Bishop urges action against mandated contraception/sterilization coverage

Bishop urges write to Congress

Bishop urges write to CongressCatholic hospitals may soon be forced to cover sterilization and contraceptive services.
That fear is growing as a result of Aug. 1 regulations for group health plans and health insurance coverage approved by the Department of Health and Human Services. The new rules mandate coverage of surgical sterilization and all FDA-approved contraceptives as part of a package of preventive care services for women.
Bishop Robert E. Guglielmone sent an Aug. 31 memo to parishes asking the faithful of the diocese to speak out against the ruling because it would force Catholic institutions to cover services that go against church teaching.
“Currently there is no meaningful conscience protection for Catholic institutions to be exempt from this new mandate because we hire and serve people from other faith communities, not just Catholics, so that the ‘religious exemption’ now in place excludes us,” the bishop wrote.
Leaders at one Catholic hospital in South Carolina say the new requirements raise concerns, but won’t affect existing policies that already are in line with Catholic teaching on health care.
The Bon Secours Health System runs two hospitals in Greenville; the 245-bed St. Francis Downtown and 93-bed St. Francis Eastside, formerly known as St. Francis Women’s and Family Hospital. Neither offers sterilization or contraceptive services.
“While the Bon Secours Health Systems are concerned about the employer provisions, and will work to advocate for deeper exemptions, our conscience protections as a provider are thorough,” said John Wallenhorst, vice president of mission/ethics for Bon Secours Health Systems, Inc.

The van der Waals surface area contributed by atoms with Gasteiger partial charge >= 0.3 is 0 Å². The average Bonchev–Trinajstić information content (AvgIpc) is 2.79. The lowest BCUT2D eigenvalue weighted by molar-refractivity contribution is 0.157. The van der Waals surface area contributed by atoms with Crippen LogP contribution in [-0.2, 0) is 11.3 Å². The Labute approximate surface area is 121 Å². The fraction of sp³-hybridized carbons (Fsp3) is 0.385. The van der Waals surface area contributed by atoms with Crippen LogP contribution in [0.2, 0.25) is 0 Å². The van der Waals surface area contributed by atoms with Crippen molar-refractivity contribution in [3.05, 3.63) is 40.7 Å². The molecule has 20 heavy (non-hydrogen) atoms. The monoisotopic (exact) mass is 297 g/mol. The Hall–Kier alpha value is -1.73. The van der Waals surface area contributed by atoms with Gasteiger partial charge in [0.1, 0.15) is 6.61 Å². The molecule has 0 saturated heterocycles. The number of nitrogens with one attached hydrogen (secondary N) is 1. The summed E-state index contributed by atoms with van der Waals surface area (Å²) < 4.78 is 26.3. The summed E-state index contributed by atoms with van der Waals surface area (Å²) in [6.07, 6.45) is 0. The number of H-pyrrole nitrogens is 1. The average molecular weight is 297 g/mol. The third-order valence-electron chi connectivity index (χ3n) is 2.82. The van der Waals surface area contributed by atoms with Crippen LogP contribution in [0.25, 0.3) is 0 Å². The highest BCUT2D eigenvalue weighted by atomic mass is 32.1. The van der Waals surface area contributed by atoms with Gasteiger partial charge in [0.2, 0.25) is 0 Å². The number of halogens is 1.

“That is to say, we are not required as a health care provider to make these services available to patients,” he said.
Wallenhorst said they follow the Catholic Health Association of America’s position that a broader definition of “religious provider” is needed in order to have adequate conscience protection for Catholic institutions.
Lee Turza, communications director for Bon Secours in Greenville, said none of the system’s 3,400 employees have expressed concern about the legislation or conscience protections so far.
People are encouraged to write or call their elected representatives in Congress in support of the Respect for Rights of Conscience Act (H.R. 1179, S. 1467), a bill that would offer true conscience protections for Catholic institutions. Find your elected official at
Health and Human Services is also offering a public comment period on the definition of “religious employer” through Sept. 30, and the bishop urges Catholics to share their thoughts and encourage broader protections for Catholic and religious institutions, regardless of the faith of their employees or the people they serve. 
Comments may be sent to or
The United States Conference of Catholic Bishops created a new webpage( to help inform people about the issue. The site features a bulletin announcement links to contact Health and Human Services, news releases, letters from the bishops, and a commentary by Richard M. Doerflinger, associate director of the bishops’ Secretariat on Pro-Life Activities on “The High Costs of ‘Free’ Birth Control.”